This is to advise the public on the “Heartbleed Bug”, which has recently been the focus of media coverage. Said bug is a programming error found in certain versions of “OpenSSL”, a widely used security tool software that allows websites to communicate securely with computers, laptops and mobile devices of users.
The “Heartbleed Bug” poses a critical threat to vulnerable systems by exposing sensitive information such as encryption keys, user credentials, financial information, and private communications or documents. Attackers could potentially impersonate bank services or users or gain access to internal networks.
Relative thereto, the Bangko Sentral ng Pilipinas (BSP) conducted a survey of banks operating in the Philippines. The results of the survey showed that most of the banks in the country use proprietary security software (privately owned and not open-source) for their internet banking and other client-facing applications and services. A few banks using “OpenSSL” do not use the versions identified to be susceptible to the “Heartbleed Bug.” Moreover, the BSP conducted its own verification through third-party “Heartbleed Bug” vulnerability check websites and confirmed that none of our banks are indeed vulnerable.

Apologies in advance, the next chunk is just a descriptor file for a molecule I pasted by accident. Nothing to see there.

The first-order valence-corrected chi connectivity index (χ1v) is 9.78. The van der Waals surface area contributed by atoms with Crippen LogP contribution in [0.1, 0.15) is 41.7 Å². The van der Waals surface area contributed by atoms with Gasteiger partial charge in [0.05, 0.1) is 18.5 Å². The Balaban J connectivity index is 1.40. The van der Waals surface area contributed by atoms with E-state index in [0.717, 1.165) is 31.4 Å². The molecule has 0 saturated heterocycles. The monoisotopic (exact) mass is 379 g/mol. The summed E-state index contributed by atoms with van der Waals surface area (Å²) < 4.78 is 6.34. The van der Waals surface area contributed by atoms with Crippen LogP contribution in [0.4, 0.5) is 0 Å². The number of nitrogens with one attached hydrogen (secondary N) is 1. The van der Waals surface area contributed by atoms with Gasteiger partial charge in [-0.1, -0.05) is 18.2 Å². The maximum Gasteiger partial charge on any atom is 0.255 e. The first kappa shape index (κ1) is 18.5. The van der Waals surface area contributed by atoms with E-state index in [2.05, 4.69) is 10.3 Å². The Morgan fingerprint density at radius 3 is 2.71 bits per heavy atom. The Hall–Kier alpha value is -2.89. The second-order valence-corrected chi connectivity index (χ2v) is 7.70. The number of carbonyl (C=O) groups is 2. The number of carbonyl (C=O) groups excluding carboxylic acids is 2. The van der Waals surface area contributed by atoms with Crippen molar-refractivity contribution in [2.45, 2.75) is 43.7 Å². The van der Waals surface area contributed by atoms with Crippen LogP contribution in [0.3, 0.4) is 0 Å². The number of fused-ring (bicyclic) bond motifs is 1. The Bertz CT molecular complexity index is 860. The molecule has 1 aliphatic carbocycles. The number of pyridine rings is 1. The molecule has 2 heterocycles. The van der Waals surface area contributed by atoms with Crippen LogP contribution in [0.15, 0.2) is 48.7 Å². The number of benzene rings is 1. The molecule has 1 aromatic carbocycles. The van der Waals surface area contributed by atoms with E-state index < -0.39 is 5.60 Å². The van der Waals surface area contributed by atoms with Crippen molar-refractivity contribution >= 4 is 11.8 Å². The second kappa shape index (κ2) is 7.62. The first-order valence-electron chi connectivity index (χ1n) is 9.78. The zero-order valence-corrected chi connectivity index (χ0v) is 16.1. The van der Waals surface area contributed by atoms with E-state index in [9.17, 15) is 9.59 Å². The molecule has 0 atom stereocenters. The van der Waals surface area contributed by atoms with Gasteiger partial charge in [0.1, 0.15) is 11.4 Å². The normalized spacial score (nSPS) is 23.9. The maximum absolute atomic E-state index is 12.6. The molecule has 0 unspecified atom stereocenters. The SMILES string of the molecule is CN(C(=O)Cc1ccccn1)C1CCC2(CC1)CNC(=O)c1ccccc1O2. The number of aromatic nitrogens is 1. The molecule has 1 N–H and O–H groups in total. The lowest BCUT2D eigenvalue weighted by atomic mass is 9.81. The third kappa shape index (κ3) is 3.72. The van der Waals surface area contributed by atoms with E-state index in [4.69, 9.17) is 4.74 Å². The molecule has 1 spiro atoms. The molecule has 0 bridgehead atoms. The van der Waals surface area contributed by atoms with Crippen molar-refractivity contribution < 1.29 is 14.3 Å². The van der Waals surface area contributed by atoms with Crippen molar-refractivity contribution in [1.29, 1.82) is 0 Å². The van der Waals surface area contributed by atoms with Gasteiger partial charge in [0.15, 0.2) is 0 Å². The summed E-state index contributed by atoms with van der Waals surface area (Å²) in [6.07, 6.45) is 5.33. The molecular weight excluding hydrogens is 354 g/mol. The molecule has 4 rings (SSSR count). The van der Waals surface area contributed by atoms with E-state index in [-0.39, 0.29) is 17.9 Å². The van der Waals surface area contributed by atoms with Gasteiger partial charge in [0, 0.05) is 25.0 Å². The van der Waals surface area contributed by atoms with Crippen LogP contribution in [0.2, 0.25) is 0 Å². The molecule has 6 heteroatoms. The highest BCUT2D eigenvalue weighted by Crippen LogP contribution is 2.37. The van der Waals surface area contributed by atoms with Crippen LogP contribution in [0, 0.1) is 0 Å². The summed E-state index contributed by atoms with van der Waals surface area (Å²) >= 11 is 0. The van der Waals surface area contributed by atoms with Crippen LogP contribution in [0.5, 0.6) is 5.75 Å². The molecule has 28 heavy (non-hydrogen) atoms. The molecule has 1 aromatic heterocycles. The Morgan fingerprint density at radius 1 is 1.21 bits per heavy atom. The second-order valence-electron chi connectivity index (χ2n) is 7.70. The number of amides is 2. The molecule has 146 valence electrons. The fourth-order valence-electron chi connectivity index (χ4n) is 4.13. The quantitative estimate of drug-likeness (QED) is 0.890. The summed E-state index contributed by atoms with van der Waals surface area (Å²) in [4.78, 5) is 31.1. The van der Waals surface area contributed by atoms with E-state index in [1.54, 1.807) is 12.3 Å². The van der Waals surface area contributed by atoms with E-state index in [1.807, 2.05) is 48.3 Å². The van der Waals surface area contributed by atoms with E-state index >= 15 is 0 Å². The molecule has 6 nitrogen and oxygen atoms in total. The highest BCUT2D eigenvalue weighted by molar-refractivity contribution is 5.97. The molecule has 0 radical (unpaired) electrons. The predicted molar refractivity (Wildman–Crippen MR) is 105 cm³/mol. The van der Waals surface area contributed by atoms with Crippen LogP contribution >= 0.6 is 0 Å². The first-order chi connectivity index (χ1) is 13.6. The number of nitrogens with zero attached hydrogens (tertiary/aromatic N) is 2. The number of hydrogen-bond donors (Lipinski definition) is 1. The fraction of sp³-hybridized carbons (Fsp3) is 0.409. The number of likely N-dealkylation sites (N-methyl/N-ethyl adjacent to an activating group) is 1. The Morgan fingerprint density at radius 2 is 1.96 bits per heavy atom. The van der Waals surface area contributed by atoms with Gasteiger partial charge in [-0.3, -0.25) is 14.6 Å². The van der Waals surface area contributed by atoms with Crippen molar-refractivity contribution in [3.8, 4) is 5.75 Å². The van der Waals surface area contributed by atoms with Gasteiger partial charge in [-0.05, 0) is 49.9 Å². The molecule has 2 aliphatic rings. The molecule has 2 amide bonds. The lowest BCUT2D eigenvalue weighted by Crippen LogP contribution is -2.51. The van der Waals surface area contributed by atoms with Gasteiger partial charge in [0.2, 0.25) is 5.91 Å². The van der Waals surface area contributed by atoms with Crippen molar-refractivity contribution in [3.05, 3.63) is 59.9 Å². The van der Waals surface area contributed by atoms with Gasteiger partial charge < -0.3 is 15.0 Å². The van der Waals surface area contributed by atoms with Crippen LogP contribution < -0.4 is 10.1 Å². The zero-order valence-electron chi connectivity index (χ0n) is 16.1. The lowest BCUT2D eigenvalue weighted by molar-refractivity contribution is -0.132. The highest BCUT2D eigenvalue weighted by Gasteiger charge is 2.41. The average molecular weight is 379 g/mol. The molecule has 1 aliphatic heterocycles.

The BSP wishes to assure the public that it is working closely with the banking industry to take cyber-security issues very seriously. Last 22 August 2013, the BSP issued Circular No. 808 which required supervised institutions to adopt robust security measures to address the growing number of sophisticated cyber threats. These include, among others, enhancement of detection capabilities by adopting proactive vulnerability management processes where new threats and vulnerabilities are identified and assessed and effectiveness of existing security controls are evaluated and tested on an ongoing basis.